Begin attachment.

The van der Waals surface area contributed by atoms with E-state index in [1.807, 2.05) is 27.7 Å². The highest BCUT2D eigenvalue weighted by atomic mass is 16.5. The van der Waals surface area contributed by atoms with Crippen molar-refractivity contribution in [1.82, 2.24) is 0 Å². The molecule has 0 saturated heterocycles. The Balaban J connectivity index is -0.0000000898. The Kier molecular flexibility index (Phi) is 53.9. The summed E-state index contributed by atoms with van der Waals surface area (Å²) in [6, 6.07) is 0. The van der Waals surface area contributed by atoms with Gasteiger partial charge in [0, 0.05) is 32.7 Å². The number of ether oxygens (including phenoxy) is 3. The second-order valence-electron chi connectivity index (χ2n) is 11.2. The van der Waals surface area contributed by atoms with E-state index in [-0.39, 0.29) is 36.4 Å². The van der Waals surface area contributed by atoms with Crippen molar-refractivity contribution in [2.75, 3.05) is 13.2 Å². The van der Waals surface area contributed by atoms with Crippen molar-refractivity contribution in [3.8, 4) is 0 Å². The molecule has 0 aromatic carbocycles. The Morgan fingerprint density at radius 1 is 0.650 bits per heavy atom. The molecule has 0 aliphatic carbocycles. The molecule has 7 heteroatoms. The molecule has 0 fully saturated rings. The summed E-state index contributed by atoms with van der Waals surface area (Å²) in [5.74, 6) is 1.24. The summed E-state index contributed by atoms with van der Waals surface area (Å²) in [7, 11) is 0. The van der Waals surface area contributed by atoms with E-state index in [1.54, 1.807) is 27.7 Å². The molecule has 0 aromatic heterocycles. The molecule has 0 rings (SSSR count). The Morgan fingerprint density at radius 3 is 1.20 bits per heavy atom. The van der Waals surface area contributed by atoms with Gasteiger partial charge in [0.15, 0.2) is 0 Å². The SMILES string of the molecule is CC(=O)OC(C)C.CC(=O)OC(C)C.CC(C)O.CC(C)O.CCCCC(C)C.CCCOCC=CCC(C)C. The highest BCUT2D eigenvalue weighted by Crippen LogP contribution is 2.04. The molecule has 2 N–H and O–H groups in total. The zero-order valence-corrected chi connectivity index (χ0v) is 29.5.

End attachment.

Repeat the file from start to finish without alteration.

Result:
The van der Waals surface area contributed by atoms with E-state index in [1.807, 2.05) is 27.7 Å². The highest BCUT2D eigenvalue weighted by atomic mass is 16.5. The van der Waals surface area contributed by atoms with Crippen molar-refractivity contribution in [1.82, 2.24) is 0 Å². The molecule has 0 saturated heterocycles. The Balaban J connectivity index is -0.0000000898. The Kier molecular flexibility index (Phi) is 53.9. The summed E-state index contributed by atoms with van der Waals surface area (Å²) in [6, 6.07) is 0. The van der Waals surface area contributed by atoms with Gasteiger partial charge in [0, 0.05) is 32.7 Å². The number of ether oxygens (including phenoxy) is 3. The second-order valence-electron chi connectivity index (χ2n) is 11.2. The van der Waals surface area contributed by atoms with E-state index in [-0.39, 0.29) is 36.4 Å². The van der Waals surface area contributed by atoms with Crippen molar-refractivity contribution in [2.75, 3.05) is 13.2 Å². The van der Waals surface area contributed by atoms with Crippen molar-refractivity contribution in [3.8, 4) is 0 Å². The molecule has 0 aromatic carbocycles. The Morgan fingerprint density at radius 1 is 0.650 bits per heavy atom. The molecule has 0 aliphatic carbocycles. The molecule has 7 heteroatoms. The molecule has 0 fully saturated rings. The summed E-state index contributed by atoms with van der Waals surface area (Å²) in [5.74, 6) is 1.24. The summed E-state index contributed by atoms with van der Waals surface area (Å²) in [7, 11) is 0. The van der Waals surface area contributed by atoms with E-state index in [1.54, 1.807) is 27.7 Å². The molecule has 0 aromatic heterocycles. The molecule has 0 rings (SSSR count). The Morgan fingerprint density at radius 3 is 1.20 bits per heavy atom. The van der Waals surface area contributed by atoms with Gasteiger partial charge in [0.15, 0.2) is 0 Å². The SMILES string of the molecule is CC(=O)OC(C)C.CC(=O)OC(C)C.CC(C)O.CC(C)O.CCCCC(C)C.CCCOCC=CCC(C)C. The highest BCUT2D eigenvalue weighted by Crippen LogP contribution is 2.04. The molecule has 2 N–H and O–H groups in total. The zero-order valence-corrected chi connectivity index (χ0v) is 29.5.